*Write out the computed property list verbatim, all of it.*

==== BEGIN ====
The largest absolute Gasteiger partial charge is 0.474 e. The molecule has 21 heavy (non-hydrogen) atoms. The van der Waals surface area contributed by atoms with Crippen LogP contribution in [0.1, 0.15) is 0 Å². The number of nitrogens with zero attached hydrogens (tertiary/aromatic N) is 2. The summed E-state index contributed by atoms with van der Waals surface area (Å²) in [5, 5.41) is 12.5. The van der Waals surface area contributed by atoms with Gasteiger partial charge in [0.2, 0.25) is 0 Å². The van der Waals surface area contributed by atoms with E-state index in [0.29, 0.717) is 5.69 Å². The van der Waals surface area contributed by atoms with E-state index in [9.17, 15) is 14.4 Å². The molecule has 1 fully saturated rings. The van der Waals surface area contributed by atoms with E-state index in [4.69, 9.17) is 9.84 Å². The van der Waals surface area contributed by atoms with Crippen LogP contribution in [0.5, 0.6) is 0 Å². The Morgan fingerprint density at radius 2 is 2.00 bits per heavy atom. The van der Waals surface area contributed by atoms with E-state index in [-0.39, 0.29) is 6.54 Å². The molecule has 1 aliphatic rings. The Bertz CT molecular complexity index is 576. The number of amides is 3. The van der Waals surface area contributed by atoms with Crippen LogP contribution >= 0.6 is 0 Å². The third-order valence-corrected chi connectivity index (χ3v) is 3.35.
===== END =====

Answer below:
The largest absolute Gasteiger partial charge is 0.474 e. The molecule has 21 heavy (non-hydrogen) atoms. The van der Waals surface area contributed by atoms with Crippen LogP contribution in [0.1, 0.15) is 0 Å². The number of nitrogens with zero attached hydrogens (tertiary/aromatic N) is 2. The summed E-state index contributed by atoms with van der Waals surface area (Å²) in [5, 5.41) is 12.5. The van der Waals surface area contributed by atoms with Gasteiger partial charge in [0.2, 0.25) is 0 Å². The van der Waals surface area contributed by atoms with E-state index in [0.29, 0.717) is 5.69 Å². The van der Waals surface area contributed by atoms with E-state index in [9.17, 15) is 14.4 Å². The molecule has 1 fully saturated rings. The van der Waals surface area contributed by atoms with E-state index in [4.69, 9.17) is 9.84 Å². The van der Waals surface area contributed by atoms with Crippen LogP contribution in [0.5, 0.6) is 0 Å². The Morgan fingerprint density at radius 2 is 2.00 bits per heavy atom. The van der Waals surface area contributed by atoms with E-state index in [-0.39, 0.29) is 6.54 Å². The molecule has 1 aliphatic rings. The Bertz CT molecular complexity index is 576. The number of amides is 3. The van der Waals surface area contributed by atoms with Crippen LogP contribution >= 0.6 is 0 Å². The third-order valence-corrected chi connectivity index (χ3v) is 3.35.